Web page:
Japan's Sea Of Change
On Sunday August 30 voters in Japan did something that most thought would never take place a change of government. Unlike previous times one Liberal Democratic Party leader wasn't replacing another. In a complete about face voters took a huge leap of faith and voted in the opposition Democratic Party of Japan led by Yukio Hatayama.
In what Americans call party platforms (manifestos in Japan) the Democrats laid out what they hoped to achieve if elected. One plank of the platform stood out: Bureaucratic reform.
Unlike America, lawmakers don't have large staffs which include experts in several fields of the members interest. Because of this elected officials have become overly dependent upon career bureaucrats for any research or relevant information needed when crafting legislation.
Given this the final bill will mirror not the original ideas put forth by its sponsor but those of the bureaucrat providing the information because its their job to promote policies of the ministry which employees them rather than those of the government in power.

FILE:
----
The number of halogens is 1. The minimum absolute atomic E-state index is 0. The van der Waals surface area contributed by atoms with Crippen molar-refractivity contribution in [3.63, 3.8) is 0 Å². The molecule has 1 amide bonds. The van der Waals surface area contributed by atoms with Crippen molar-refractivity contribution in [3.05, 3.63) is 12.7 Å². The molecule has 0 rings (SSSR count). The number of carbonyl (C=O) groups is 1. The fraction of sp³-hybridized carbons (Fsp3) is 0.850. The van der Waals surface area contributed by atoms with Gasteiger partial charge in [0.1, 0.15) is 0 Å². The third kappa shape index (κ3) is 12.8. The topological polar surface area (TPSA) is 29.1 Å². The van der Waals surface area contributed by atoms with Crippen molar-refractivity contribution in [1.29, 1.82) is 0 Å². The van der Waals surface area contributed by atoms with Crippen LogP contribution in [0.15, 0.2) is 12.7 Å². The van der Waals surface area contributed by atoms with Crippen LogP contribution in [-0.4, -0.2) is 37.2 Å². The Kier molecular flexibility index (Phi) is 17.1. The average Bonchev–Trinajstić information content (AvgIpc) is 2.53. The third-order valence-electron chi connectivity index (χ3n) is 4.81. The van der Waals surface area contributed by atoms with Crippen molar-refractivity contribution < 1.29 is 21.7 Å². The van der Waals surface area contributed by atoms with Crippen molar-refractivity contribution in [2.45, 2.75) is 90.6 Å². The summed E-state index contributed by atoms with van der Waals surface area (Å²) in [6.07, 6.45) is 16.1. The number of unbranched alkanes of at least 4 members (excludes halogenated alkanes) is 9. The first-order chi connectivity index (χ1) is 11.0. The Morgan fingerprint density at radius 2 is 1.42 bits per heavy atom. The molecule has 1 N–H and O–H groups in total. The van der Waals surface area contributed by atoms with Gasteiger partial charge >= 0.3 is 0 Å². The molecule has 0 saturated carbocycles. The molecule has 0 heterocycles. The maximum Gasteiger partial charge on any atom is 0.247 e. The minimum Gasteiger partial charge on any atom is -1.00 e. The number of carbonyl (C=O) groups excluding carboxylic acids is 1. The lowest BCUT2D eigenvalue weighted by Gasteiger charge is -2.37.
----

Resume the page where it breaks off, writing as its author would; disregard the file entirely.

Additionally there are few independent think tanks in Tokyo able to provide a further layer of expertise unlike Washington which has hundreds of them reflecting the ideas of the political landscape.
The Democratic Party of Japan could achieve the changes in the current system if they choose to be bold.
First they could have civil service reform enacted through legislation which would if done right keep the ministries independent but allow for parliamentary oversight which doesn't really exist at this time. Once a person joins the civil service they should no longer be allowed promotions based on seniority rather than merit.
Second they should increase the size of the members staffs so that one: They will have access to their own experts and two they can lose their reliance upon the bureaucracy.
While these are simple ideas the fact remains that this is still Japan and change here usually comes at a glacial pace no matter which party controls the Diet.